What is a Fad Diet?
The National Institutes of Health describe fad diets as severely restricted calorie intake for rapid weight loss. These types of diets do not mean you will keep the weight off. Crash diets require you to eat fewer calories than you need to live. This behavior trains your metabolism to slow down to conserve energy. Once you have completed your crash diet you are left with a body that burns calories much slower than before you started, resulting in weight gain.
Why do people give into the fad diet gimmick?
Two words: Instant Gratification. It’s as simple as that. We are humans that constantly want and need to see results immediately, no matter what the consequences reap. If something is really worth it you should want to work hard for it. Hopefully you are not sitting there thinking, “Yeah, I am so happy my friend, parent, or significant other got me the job I have.” I hope you are thinking “I worked hard to be where I am today, to have what I do.” So, why wouldn’t you do the same for your own body?
The companies that advertise their quick weight loss fad diet gimmicks just want your money and do a great job at getting it. Companies also like to use celebrities to market their product. How realistic is that? Celebrities are a limited number of the general population and are not perfect models of how we should look. These companies play on our insecurities and self image to make a buck. Let’s stop their income and start a lifetime of happiness and health the safer way!
What happens once the fad diet is over?
Once rapid weight loss occurs and the diet is over, typically people return to their old habits of not eating properly and exercising. The weight that is lost is usually water weight and precious muscle. Weight that is lost is gained back rapidly, usually as fat, because the person did not learn how to eat properly.
How Do I Spot a Fad Diet?
While there is no set approach to identifying a fad diet, many have the following characteristics:
- Recommendations that promise a quick fix.
- Dire warnings of dangers from a single food group, product, or regimen.
- Claims that sound too good to be true.
- Simplistic conclusions drawn from a complex study.
- Recommendations based on a single study or testimonials.
- Dramatic statements that are refuted by reputable scientific organizations.
- Lists of ‘good’ and ‘bad’ foods.
- Recommendations made to help sell a product.
- Recommendations based on studies published without review by other researchers.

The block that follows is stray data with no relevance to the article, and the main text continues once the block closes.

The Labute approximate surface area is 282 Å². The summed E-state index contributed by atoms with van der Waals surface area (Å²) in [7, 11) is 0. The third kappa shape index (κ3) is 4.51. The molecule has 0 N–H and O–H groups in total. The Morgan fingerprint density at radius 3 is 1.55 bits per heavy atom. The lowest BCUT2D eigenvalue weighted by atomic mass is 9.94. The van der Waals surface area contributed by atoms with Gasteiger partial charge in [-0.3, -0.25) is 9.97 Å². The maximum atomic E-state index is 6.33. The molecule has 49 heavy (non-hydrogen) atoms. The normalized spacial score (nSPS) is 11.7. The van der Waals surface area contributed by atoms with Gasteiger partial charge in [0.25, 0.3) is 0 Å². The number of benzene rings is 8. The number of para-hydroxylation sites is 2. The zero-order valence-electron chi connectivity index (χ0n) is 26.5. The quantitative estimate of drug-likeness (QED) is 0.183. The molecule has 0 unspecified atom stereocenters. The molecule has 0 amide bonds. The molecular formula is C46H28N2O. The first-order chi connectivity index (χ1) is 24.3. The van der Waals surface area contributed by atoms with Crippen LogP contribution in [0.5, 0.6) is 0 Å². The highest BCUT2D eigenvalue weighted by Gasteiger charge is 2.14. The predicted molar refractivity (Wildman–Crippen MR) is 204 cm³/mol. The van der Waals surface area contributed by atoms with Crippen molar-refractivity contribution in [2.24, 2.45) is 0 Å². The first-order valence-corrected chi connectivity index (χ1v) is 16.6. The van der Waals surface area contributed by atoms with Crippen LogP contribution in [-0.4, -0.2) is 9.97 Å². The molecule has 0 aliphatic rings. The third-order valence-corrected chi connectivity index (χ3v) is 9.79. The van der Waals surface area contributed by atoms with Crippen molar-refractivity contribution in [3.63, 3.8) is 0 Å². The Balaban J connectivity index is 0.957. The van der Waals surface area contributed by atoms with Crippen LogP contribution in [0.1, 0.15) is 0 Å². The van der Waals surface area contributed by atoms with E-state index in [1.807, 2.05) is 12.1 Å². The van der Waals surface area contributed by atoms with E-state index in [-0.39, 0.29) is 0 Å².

- Recommendations from studies that ignore differences among individuals or groups.
- Eliminating 1 or more of the 5 food groups.
So what is the key to losing weight and maintaining weight loss?
First and foremost, awareness of caloric intake! I am not saying count every single calorie that you ingest; however, you should be more aware of what you are eating and how much. You can start by keeping a food log. You can find many fitness and diet logs to help you out online.
That brings us to the second key: Portion Control! Portions have increased drastically over the past 40 years. A study from the American Journal of Public Health states ‘researchers found that cookies are 700% bigger than USDA standards’.
Last but not least, you need to have a regular exercise routine. Everyone has to start somewhere, but to maintain a healthy weight you need a combination of cardiovascular exercise, strength training, and proper nutrition. The American College of Sports Medicine recommends at least 20 minutes of physical activity per day, and working toward 60 minutes per day. There are many great fitness tools and apps available to you on the web for tracking your weight loss and exercise progress. WebMD has a wonderful fitness tracker tool available for the general population. If you are able to, seek the services of a health professional like a Registered Dietician, Health Fitness Specialist (HFS), or Certified Personal Trainer (CPT) to help personally guide you. They can be a wealth of knowledge! Check out the ACSM’s (American College of Sports Medicine) website for more information regarding exercise for the general population at ACSM.org.
- People who eat several small meals a day are able to lose weight and maintain weight better than someone who does not, especially if the snacks are protein packed. Eating more often keeps your metabolism in high gear. HEALTHY SNACKING IS OKAY!
- Low fat does not necessarily mean low calorie! Just because it says low fat on the label does not mean it is the best option for you! Be aware of how many calories are in each serving and try not to over indulge because it says low fat! They all add up!
- People who drink more water burn more calories! When you are dehydrated your metabolism lags! Add a cup of water to each meal you eat to get your daily intake. It will also create a sense of fullness and cause you to eat smaller portions at the meal as well.
- Slow and steady weight loss (1-2 pounds per week) is the safest way to lose weight and maintain weight loss. Rapid increases and decreases in weight make it harder for your body to stabilize a proper weight for you. One pound equals 3,500 calories! WOAH! To lose one pound per week you need to burn 500 calories more per day than you eat (7days X 500 calories = 3,500 calories or 1 pound lost). The recommended approach for this strategy is to cut 250 calories from your food intake and burn 250 extra calories by working out each day. Now that doesn’t sound so hard does it?
- It is not too late to start a diet and exercise program! Starting is always the hardest part, but there are many tools and people to support you through your journey! Take control of your life and be as healthy as you can be!